Penicillin G Benzathine (Bicillin L-A®) Shortage Resolving and Reports of rare, difficult to treat dermatophyte infections (June 26, 2024)

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  1. Situational Update: Bicillin L-A supply for syphilis treatment and exposure

    The nationwide supply of penicillin G benzathine (Bicillin L-A®) is improving.

    • On June 10, 2024, Pfizer shared an update on their 2.4 million Units/4 milliliter Bicillin L-A® supply, noting that they currently have available supply. If there is sufficient supply of Bicillin L-A ® at your healthcare facility, please use Bicillin L-A® as the first line treatment for syphilis of all stages, and for patients who have been exposed to syphilis, per CDC's standard guidance.

    • If you are experiencing Bicillin L-A® supply issues, please contact the nursing line at SF City Clinic at (628) 217-6695 and contact Pfizer Hospital US directly at the number or email below:
      Pfizer Hospital US:
      Hours: M-F 7am-5pm CST
      Email: (For assistance with orders/supply information)

    • Note Bicillin® L-A supply is improving, but it will not be fully available until later this year, per Pfizer's Availability Report.

  2. Reports of rare, difficult to treat dermatophyte infections in the United States

    On June 19th, the California Department of Public Health released a Health Advisory about reports of rare, difficult to treat dermatophyte infections associated with sexual contact in the United States and Europe. The advisory includes important information about the clinical presentation, diagnosis, and management of these infections.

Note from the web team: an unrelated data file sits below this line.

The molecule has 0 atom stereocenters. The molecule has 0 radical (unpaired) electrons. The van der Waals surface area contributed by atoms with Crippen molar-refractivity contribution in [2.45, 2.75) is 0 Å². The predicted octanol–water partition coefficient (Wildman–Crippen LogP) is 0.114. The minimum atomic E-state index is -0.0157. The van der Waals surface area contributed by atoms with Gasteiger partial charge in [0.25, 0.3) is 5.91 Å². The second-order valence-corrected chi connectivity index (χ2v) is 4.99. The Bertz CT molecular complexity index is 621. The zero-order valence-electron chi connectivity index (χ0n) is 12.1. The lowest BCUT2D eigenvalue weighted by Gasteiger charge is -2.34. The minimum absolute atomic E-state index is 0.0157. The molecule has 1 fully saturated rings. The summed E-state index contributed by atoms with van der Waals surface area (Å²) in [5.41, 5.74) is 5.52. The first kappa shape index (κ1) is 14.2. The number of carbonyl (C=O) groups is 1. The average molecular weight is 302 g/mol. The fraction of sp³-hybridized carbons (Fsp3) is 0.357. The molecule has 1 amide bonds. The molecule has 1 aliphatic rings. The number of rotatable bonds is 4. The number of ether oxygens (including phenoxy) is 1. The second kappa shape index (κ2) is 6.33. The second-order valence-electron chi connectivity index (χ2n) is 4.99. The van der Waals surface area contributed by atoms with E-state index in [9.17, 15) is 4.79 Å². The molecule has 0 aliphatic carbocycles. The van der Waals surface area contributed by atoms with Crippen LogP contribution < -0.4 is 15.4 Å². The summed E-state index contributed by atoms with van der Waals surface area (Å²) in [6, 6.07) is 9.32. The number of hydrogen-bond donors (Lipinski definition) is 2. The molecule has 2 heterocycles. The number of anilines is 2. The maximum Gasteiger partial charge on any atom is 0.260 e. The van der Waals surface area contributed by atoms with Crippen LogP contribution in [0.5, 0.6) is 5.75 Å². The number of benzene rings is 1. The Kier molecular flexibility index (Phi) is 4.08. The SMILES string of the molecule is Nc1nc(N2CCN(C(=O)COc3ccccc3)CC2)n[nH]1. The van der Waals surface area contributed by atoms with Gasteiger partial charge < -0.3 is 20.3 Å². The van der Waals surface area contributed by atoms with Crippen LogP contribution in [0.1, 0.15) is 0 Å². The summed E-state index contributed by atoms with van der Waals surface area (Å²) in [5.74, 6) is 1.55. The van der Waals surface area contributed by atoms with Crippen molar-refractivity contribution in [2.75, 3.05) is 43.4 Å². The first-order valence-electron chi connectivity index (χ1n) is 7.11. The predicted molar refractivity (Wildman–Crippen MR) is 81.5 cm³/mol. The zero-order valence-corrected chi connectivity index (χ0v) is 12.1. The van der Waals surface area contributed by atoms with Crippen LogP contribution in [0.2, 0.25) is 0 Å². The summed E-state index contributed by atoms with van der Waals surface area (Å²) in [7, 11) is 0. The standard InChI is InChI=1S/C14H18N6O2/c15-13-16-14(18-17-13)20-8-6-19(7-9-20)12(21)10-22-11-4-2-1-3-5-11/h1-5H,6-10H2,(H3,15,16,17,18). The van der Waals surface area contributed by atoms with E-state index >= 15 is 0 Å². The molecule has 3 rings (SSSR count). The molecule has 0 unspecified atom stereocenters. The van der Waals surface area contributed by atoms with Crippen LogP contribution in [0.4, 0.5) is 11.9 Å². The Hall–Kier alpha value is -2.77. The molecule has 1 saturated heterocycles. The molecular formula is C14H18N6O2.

Dermatophytes, including Trichophyton species, can cause fungal infections of the skin, also known as “tinea” or “ringworm.” Ringworm is common and typically responds to topical anti-fungal treatment. Worldwide, there have been increasing reports of tinea infections that are resistant to topical or oral anti-fungal medications. Currently, there are two tinea species of particular concern, due to cases identified in the United States:

    1. Trichophyton mentagrophytes genotype VII (TMVII) is a rare dermatophyte that has been reported in France, primarily among men who have sex with men (MSM), that can cause highly inflammatory, painful, and persistent lesions, often affecting the anogenital or perioral areas. It may not respond to commonly used topical anti-fungal medications but can be treated using oral anti-fungal medications, including terbinafine. TMVII is reported to be spreading locally in Europe and other global regions. The first known case of TMVII in the United States was reported in June 2024 and occurred in an HIV-negative man in New York City who had sex with men and had recent travel to Europe and California. There have been no confirmed cases of TMVII in San Francisco.

    2. Trichophyton indotineae is an emerging, terbinafine-resistant dermatophyte that has been causing outbreaks of extensive and difficult to treat tinea in southern Asia for several years. Multiple cases of Trichophyton indotineae have been identified in New York City. A case of sexually transmitted Trichophyton indotineae was reported in April 2024 in Pennsylvania in a woman who developed symptoms in winter of 2022 after travel to South Asia where she had vaginal intercourse with a male partner with an anogenital rash.

Actions Requested of SF Providers:

Program Contact Information
SFDPH Communicable Disease Section
Tel: 415-554-2860
Fax: 415-554-2848

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